New Report Shows What Illinoisans Tried to Fix in 2020, and the Barriers They Still Face

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Sabrina Clevenger

2.2 million visitors from Illinois went to the repair guide site iFixit last year, but 6 of the top 10 manufacturers of consumer electronics don’t provide necessary parts and information to perform basic repairs.

Illinois PIRG Education Fund

Illinois PIRG released a new report Friday, “What are Illinoisans Fixing?” which compiles data from the popular repair instruction website about what items people in Illinois were fixing the most in 2020. The report also takes a closer look at the broader repair ecosystem, including barriers that make it harder than it should be to perform basic repairs and how the COVID-19 pandemic affected the things we were fixing. 

The report, along with other “Right to Repair” topics, will be discussed today, April 9th, at 12 p.m. on a virtual panel, with guests Willie Cade, State Senator Melinda Bush, and State Representative Michelle Mussman. RSVP for the event here

Some of the key findings of the report include:

  • iFixit had 2.2 million unique visitors from Illinois last year, which is almost 1 in 6 Illinoisans.
  • The most popular products people tried to fix were cell phones, laptops, gaming consoles, automobiles, tablets, desktop computers, smart watches, vacuums, clothing, and speakers. 
  • People tried to fix more gaming consoles in 2020 compared to past years, seeking entertainment while at home. 
  • Of the 10 most popular manufacturers of consumer electronics, 6 don’t provide access to spare parts or technical service information such as a schematic. 
  • Many repair shops noted an uptick in business during the pandemic, and higher demand for work-from-home devices including laptops and webcams.  

“The COVID-19 pandemic has both caused financial hardships for too many Americans and encouraged people at home to find constructive things to keep them busy. That confluence of events has Illinoisans trying to save money and fix their own stuff, rather than throwing things out or paying for someone else to repair it,” said Sabrina Clevenger, Illinois PIRG associate. “Unfortunately, some manufacturers don’t make it easy for anyone to repair their electronics, blocking access to parts, tools, software or other critical repair information. We should have the right to repair our own devices.”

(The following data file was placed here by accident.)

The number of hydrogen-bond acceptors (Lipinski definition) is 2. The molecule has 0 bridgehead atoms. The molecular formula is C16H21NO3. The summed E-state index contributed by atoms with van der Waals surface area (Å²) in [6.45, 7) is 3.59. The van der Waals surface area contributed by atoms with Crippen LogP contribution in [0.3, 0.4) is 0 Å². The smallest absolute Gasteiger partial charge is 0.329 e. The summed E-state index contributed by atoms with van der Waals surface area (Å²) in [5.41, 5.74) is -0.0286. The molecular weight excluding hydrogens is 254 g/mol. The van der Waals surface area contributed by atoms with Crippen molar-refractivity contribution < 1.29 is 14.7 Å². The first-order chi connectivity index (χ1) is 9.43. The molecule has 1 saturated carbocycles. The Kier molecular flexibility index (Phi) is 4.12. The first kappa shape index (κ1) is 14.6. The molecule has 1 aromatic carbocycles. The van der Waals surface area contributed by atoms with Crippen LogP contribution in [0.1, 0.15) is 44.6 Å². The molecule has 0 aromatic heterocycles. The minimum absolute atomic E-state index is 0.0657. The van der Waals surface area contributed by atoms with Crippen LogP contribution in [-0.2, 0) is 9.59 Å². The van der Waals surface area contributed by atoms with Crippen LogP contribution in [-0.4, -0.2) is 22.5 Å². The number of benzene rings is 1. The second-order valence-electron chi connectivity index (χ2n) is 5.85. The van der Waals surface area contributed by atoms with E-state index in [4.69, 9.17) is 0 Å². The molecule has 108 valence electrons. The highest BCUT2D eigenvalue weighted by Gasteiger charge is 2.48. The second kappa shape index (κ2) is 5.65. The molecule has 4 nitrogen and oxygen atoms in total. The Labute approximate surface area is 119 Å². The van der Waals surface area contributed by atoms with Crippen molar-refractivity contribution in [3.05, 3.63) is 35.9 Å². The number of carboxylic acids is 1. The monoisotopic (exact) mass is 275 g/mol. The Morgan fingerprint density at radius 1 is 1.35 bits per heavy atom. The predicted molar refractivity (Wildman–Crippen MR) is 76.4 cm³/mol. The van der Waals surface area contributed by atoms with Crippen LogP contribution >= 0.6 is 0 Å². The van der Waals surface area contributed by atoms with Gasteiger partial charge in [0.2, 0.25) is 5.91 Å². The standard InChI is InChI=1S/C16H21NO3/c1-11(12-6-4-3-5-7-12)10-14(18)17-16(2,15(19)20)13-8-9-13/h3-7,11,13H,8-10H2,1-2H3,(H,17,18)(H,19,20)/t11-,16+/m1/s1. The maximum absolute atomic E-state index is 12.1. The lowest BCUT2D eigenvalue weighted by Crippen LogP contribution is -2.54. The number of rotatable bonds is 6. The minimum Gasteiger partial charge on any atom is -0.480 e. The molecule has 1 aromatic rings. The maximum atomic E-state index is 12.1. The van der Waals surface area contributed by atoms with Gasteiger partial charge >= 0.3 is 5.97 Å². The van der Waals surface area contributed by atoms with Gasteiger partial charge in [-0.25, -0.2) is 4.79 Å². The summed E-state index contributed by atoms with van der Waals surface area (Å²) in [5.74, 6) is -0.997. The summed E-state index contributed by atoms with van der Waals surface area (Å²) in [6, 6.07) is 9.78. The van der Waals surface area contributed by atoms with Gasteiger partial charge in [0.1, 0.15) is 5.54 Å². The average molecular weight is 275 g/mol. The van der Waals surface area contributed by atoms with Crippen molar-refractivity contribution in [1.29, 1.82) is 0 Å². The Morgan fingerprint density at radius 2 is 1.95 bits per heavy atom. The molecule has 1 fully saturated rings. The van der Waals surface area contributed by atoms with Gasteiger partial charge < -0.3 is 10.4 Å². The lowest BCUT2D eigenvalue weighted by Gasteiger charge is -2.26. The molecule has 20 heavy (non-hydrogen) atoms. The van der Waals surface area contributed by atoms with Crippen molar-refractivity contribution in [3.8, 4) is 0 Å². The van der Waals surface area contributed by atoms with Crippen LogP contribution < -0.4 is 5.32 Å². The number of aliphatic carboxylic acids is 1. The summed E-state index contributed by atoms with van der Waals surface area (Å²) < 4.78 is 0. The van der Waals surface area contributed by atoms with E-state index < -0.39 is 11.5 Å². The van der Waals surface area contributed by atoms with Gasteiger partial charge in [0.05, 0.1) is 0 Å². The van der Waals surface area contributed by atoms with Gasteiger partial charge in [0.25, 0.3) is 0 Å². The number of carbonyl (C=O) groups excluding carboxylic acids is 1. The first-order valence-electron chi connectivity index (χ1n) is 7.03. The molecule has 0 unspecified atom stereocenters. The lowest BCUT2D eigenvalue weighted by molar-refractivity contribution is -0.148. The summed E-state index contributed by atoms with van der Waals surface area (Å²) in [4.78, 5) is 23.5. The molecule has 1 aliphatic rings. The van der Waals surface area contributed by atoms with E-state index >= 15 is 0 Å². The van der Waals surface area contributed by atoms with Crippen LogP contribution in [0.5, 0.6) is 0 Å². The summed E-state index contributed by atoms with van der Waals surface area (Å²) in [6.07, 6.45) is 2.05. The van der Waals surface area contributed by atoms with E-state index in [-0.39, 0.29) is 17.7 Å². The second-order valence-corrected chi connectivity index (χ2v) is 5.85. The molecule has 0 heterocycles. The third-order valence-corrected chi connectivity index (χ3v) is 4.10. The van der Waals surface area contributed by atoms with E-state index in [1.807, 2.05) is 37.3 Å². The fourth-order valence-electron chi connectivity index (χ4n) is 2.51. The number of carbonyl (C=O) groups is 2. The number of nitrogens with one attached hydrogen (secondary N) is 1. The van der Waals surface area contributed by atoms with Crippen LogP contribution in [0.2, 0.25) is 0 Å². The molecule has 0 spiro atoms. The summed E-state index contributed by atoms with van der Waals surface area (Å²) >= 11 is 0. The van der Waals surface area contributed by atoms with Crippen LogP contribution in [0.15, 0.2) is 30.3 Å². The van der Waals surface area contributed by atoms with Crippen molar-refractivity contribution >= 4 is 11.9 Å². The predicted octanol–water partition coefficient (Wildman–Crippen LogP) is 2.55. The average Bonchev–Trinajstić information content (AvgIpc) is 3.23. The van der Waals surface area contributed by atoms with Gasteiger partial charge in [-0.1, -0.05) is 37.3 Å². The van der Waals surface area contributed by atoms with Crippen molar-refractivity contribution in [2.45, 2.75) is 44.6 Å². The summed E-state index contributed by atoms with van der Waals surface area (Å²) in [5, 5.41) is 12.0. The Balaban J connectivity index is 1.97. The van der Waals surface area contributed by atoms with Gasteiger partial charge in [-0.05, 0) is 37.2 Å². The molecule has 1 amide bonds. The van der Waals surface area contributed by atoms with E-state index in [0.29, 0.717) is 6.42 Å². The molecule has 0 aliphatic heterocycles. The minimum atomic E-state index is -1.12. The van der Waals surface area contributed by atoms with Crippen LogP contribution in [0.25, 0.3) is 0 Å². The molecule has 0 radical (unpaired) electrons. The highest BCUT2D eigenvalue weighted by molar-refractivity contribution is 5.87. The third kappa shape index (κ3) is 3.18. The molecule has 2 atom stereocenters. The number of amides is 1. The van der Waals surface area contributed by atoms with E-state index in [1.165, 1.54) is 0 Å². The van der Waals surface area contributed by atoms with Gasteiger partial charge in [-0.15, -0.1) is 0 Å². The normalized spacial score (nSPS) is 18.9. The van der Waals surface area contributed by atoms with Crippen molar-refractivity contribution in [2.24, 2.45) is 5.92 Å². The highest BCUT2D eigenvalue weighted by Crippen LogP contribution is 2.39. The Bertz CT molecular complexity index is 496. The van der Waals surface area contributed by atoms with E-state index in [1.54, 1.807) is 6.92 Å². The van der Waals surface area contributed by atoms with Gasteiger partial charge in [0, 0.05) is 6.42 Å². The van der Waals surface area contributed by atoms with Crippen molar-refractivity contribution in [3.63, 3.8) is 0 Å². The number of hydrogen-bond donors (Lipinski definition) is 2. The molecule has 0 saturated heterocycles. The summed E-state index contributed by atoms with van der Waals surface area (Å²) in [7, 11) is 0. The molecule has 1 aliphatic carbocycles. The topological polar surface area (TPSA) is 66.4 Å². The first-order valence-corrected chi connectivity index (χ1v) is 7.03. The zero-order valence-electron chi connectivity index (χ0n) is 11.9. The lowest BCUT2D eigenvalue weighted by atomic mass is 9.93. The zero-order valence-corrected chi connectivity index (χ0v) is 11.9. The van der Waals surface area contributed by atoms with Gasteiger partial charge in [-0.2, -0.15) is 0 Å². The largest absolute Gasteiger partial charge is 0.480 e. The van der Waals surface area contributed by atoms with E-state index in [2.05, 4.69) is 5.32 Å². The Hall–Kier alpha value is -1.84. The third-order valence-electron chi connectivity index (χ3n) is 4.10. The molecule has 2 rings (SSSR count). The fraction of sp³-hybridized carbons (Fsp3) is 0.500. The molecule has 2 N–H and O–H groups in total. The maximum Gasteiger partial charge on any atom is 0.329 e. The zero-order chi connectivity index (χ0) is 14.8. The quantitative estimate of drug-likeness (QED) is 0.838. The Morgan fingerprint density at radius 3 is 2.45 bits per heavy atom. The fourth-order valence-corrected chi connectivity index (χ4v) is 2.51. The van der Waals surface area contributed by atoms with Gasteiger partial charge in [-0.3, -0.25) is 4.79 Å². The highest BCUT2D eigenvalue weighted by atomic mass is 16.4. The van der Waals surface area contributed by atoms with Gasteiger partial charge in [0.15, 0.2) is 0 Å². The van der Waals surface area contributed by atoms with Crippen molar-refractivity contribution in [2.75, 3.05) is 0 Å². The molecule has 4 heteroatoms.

The report highlights the need for “Right to Repair” reforms, which would require manufacturers to make parts and service information available. More than half the states filed Right to Repair legislation in 2021. 

Illinois residents searched most often on iFixit for cell phone repair guides, and [Apple] products. While many Illinoisans were able to use those online guides to fix things themselves, others relied on experts at local fix-it shops.

“Last year was a struggle for all. As the majority of folks were home, they utilized mobile devices more than ever. All was essential. Kids needed their computers to login for school, gaming systems at night for fun and parents using Zoom to work,” said Terry Ballantini, owner of Normal Gadgets, an electronics repair shop in Bloomington, IL. “Our business increased dramatically by assisting customers when these all broke. They had no time to drive 2.5 hours to visit an Apple store that might have been closed. We are local, in their community and open.”

People also relied on their devices more than ever before as one of the few ways to stay connected. “We used to repair devices, now we repair lifelines,” said Andrew Harding, owner of Salem Techsperts.